Psychotic #6: Bungee Madness

I know this is sort of cheating since I completed this goal before I even started this blog, but a girl has to take what she can get. Besides, this experience was too magnificent not to pass up. It actually ended up being a total fluke that this even happened.

My mom took me on a girl’s trip to Whistler, Canada to relax and maybe see the northern lights (little did we know we weren’t even in the right place at the right time for this one). We woke up before the crack of dawn each morning to wander the empty streets of the village, courtesy of my mother waking up routinely at 4:30 every morning… without an alarm clock. It was the most peaceful thing I’ve ever experienced. It snowed every day and there were beautiful Christmas lights strung up all over the place. It was so silent all you heard was the crunch of your own boots in the snow, or the occasional squeal as one of us almost slipped and cracked our heads open on the ice-incased brick pavers. The latter of which resulted in some intense school girl giggling and very unflattering snorting.

Bunjee Madness

Our beautiful routine was interrupted by my mom asking me to pick something to do from a variety of pamphlets. We tried reserving several activities, all of which were already booked or not even available. Then I saw it, the ad for Whistler Bungee. Mom thought I was insane but agreed to it. We reserved it for that day, not a few hours later.

When the time finally came we drove out to the middle of nowhere and had to climb – ON OUR HANDS AND FEET – up a very steep hill covered in snow and ice. We wandered and waited in what looked like an abandoned hut. I didn’t think Mom would even make it across the bridge. And all I could think about was getting eaten by wolves. There were paw prints everywhere, which we later learned were from a pack of wild dogs running loose in the woods. Still terrifying.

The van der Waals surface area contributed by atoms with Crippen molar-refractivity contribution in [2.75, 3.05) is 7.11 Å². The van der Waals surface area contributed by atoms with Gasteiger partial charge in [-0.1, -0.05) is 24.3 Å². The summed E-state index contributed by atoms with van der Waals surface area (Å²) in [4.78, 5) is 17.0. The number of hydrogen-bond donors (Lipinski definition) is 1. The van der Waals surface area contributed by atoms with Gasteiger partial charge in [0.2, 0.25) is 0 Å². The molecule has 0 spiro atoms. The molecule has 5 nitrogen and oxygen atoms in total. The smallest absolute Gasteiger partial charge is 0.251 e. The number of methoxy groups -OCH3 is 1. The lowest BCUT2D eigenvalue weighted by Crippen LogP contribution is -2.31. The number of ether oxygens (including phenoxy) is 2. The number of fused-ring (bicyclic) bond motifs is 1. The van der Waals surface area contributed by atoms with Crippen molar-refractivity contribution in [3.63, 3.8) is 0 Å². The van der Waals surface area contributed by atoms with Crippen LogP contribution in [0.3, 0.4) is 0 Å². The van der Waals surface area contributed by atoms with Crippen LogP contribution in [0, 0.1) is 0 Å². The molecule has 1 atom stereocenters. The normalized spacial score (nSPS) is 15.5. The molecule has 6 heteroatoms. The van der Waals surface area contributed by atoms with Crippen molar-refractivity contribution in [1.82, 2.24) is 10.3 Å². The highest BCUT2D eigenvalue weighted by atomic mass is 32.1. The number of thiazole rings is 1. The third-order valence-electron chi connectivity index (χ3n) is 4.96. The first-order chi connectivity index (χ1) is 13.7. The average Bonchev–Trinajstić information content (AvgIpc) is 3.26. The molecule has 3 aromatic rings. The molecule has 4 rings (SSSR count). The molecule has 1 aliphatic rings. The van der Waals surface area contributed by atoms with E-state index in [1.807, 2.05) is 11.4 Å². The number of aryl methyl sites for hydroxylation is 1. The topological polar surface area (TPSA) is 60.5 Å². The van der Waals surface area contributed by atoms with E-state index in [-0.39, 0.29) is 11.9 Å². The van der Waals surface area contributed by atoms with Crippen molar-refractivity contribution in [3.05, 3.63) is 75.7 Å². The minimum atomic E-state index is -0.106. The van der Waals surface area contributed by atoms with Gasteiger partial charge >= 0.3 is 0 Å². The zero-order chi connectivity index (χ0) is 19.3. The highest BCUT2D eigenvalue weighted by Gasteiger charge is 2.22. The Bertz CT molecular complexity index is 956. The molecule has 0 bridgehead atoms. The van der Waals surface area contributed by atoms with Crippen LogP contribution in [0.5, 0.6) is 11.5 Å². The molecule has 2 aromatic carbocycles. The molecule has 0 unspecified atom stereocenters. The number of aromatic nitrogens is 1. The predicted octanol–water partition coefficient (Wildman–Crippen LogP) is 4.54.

View from the top.

View from the top

Soon enough a few kids my age showed up. They were from Australia and they were super enthusiastic. I couldn’t have had a better group of people to experience this with. They made me feel so comfortable and safe – well, as safe as you can feel before jumping off a bridge 160 ft. in the air. And let me tell you, I felt all 160 of those feet. I have absolutely no fear or heights at all and I thought my heart was going to drop out of my feet. It started getting difficult to breathe as they strapped me into the harness.

Can you see the fear?

Can you see the fear?

About to jump

About to jump

Taking my first step off that little ledge was the most HORRIFYING, and liberating, thing I’ve ever done. It resulted in this amazing weightlessness I’d never felt before. You see, one of my dreams is to fly. Sounds silly, I know, but my dreams are filled with airborne adventures. Unfortunately, I have to flap my arms like bird wings to get off the ground… and apparently I do this in my sleep because I always wake up sore the next morning.

And now the euphoria?

And now the euphoria?

Before they asked me to jump again.

Before they asked me to jump again.

It was actually worse this way.

It was actually worse this way.

I did so well they asked me to go again, backwards. Before my brain could scream at me, “NO! YOU MUST SURVIVE,” I agreed and down I went.

It was beautiful and magical and so much more than I could ever hope for. I encourage you to take a leap, whether it be jumping from a very tall bridge with a very secure harness, or traveling to a new city.

Be adventurous!

Oh, and on a quick side note, this is the place that started my love of English Breakfast tea with creamer. Thanks a lot, Canada.

One thought on “Psychotic #6: Bungee Madness

  1. Shannon says:

    What a great girl’s road trip! Fun Fun Fun! Thank goodness you didn’t show your mom’s face as you were flying off the bridge! lol

    Like

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